Automated speed enforcement (ASE) technology on municipal roads, which takes pictures of speeders’ licence plates and is already used in many parts of North America and Europe, and for community safety zones and school zones
The ability to create zones with reduced speed limits to decrease the severity of pedestrian-vehicle collisions in urban areas
A streamlined process for municipalities to participate in Ontario’s Red Light Camera program without the need for lengthy regulatory approval.
Ontario has heard from municipalities seeking to improve safety in their communities in the wake of collisions involving children, seniors, other pedestrians and cyclists, and is proposing these changes as a result.
Making roads safer for cyclists and pedestrians of all ages by giving municipalities options to enforce traffic laws is part of Ontario’s plan to create jobs, grow our economy and help people in their everyday lives.
Speed is one of the biggest killers on Ontario’s roads: 14 per cent of all people killed on our roads in 2013 died in collisions where speed was a factor.
In 2013, approximately three out of every four speed-related collisions occurred on municipal roads.
Studies show that lowering the speed limit from 50 km/h to 40 km/h in urban areas would reduce the number of deaths by half.
To understand what’s going on with the CPP, it’s easiest to start with how we got here, then assess where we are now, and finally look forward to what’s next.
How we got here
The Canada Pension Plan started operation 50 years ago in 1966 as a stand-alone program based on a federal-provincial partnership. It was introduced to build on the existing Old Age Security, but structured in a very different way. Whereas Old Age Security paid everyone the same amount per month, CPP was structured to depend on your earnings. If you earn more, you pay more into the CPP and you get a bigger pension when you retire.
By the 1980s, the CPP was running annual deficits. Payroll contribution rates were increased, but the deficits persisted into the 1990s. After a multi-year round of negotiations between the federal and provincial governments, a deal was reached to increase contributions still further, limit benefits, and accumulate a surplus to be invested in what is now the $280 billion Canada Pension Plan Investment Board. Through those efforts to fix the CPP, Canada found itself almost alone among advanced countries with a public pension system that was stable and mostly effective.
Over the past five years, analysts noticed that there were pockets of people who were still not doing well under the CPP. In particular, many middle earners without a workplace pension were falling into too-low income ranges after retirement. Low earners were fairly well-covered by other parts of the pension system, but too many current middle-earners were struggling—and future generations might be even worse off if workplace pension coverage continues to slip downward.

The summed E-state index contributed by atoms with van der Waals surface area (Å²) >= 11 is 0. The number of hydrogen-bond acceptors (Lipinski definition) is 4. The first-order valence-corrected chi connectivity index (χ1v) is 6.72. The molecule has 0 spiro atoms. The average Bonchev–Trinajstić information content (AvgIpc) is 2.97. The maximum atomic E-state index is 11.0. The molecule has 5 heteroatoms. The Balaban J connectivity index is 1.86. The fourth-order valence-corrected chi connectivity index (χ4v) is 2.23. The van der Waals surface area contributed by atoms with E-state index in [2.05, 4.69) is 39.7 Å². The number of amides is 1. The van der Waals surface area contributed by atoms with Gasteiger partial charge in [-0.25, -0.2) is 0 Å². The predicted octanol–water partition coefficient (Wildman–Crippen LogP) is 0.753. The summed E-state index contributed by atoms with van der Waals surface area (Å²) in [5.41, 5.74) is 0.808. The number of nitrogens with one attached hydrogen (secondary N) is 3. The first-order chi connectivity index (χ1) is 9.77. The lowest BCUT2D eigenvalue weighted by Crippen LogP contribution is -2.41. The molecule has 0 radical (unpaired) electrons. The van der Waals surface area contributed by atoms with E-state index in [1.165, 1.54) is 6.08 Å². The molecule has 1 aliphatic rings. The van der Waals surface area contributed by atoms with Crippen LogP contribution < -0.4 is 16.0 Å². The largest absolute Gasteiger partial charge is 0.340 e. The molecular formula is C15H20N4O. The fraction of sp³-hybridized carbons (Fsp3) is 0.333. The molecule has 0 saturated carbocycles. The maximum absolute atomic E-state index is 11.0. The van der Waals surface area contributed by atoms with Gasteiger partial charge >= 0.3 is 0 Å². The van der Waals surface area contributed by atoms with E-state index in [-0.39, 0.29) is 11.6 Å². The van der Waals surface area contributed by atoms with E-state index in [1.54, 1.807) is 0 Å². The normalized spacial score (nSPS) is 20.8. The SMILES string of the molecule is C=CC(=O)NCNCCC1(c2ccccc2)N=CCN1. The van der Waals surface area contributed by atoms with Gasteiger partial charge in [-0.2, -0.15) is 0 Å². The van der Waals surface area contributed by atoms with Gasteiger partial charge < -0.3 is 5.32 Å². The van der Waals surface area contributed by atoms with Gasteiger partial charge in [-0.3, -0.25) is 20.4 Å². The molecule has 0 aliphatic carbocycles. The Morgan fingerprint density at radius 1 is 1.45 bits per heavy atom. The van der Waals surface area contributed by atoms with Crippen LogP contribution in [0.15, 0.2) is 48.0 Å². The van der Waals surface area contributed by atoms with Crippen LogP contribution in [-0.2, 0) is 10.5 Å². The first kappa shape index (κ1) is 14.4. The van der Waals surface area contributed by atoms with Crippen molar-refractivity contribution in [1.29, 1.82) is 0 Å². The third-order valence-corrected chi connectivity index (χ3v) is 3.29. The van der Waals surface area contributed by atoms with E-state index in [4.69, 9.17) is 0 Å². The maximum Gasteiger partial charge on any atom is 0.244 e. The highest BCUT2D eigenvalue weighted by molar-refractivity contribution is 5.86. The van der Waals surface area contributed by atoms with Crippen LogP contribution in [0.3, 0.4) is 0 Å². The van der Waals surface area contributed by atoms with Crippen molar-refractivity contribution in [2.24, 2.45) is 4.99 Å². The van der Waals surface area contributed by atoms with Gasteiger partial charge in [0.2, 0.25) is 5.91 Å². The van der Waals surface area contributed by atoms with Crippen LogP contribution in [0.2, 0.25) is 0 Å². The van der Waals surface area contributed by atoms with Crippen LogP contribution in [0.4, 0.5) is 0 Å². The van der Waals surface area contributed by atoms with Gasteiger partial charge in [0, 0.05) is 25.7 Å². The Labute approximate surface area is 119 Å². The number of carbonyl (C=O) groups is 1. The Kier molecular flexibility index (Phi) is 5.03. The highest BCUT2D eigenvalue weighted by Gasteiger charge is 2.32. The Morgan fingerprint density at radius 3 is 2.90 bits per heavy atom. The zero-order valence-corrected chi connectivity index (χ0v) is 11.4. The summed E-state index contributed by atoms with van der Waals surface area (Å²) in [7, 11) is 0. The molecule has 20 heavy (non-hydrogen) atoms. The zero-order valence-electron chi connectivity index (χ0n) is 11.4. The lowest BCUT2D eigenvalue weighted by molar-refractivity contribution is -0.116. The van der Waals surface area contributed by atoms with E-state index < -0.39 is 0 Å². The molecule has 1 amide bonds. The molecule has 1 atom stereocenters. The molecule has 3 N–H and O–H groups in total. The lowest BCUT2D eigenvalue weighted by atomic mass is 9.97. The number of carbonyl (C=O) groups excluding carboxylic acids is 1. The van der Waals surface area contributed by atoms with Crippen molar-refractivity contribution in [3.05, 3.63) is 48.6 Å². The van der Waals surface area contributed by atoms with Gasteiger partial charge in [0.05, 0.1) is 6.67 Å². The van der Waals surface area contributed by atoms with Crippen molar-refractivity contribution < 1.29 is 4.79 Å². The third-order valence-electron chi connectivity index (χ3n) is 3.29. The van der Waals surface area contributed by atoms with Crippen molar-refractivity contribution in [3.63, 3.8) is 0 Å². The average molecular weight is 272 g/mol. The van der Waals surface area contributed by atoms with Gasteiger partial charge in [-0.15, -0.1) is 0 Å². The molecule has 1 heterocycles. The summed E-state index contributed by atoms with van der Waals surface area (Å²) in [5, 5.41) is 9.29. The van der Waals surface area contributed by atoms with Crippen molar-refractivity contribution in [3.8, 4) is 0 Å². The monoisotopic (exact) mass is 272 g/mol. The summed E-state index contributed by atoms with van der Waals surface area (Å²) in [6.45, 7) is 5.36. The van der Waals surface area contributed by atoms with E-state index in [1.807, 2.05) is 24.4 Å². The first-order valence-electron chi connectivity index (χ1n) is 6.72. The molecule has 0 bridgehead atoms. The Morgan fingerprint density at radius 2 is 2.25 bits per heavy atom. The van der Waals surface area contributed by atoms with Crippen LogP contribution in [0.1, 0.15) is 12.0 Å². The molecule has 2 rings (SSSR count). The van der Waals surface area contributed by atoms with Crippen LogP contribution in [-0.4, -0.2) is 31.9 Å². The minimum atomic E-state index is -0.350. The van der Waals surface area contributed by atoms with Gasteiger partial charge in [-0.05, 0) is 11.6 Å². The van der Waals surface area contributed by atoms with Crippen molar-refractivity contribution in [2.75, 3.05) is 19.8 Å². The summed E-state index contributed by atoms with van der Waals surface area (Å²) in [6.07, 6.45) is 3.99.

The 2015 federal election saw promises by the NDP and the Liberals to expand the CPP, leading Canada’s finance ministers to get back to work in examining CPP reform after the dust settled from the election.
Where we are now
Currently, the CPP covers earnings up to a cap at $54,900. For earnings up to the cap, the CPP aims to replace about 25 per cent of the income. So, the maximum pension comes in it at about $1,092 per month, or $13,100 per year. Contributions are 4.95 per cent for each of the employer and employee, up to the same cap.
The expanded CPP announced Monday is a new, separate tier. This new tier is added on top of the existing CPP. The new CPP tier does two things, phased in over the next nine years to 2025. First, it takes the replacement rate up to 33.3 per cent from the current 25 per cent. Second, it expands the upper earnings cap from today’s $54,900 up to $82,700. To pay for this,the Globe and Mail reports that the contribution rate will go up by 1 per cent for both employers and employees. These new contributions will be accounted for separately and will be deductible for tax purposes—unlike current CPP contributions which only get a non-refundable tax credit.
For low to middle earners who are currently at or under the earnings cap, this new CPP will boost their pension by about one third. Whereas the old CPP replaced just 25 per cent of their earnings, the new CPP will expand that up to 33.3 per cent. For those earning more than today’s $54,900 earnings cap, the upward expansion of the earnings cap toward $82,700 means they are now covered at 33.3 per cent over earnings in the $54,900 to $82,700 range that were previously not covered at all. Because of this extra coverage, middle-to-high earners will eventually see a substantial increase in their CPP cheques—paid for by much heftier CPP premiums when they are working.
This deal was signed by eight provinces—only Quebec and Manitoba withheld their signatures. For Quebec, they operate a separate-but-similar Quebec Pension Plan, so they may follow a different path for expanded pension coverage. TheGlobe and Mail reports that Manitoba’s signature may soon be added once the newly-elected Manitoba government has some more time to analyze the CPP expansion. With this broad support, the legislated double test (two-thirds of population and two-thirds of provinces) for CPP reform is met.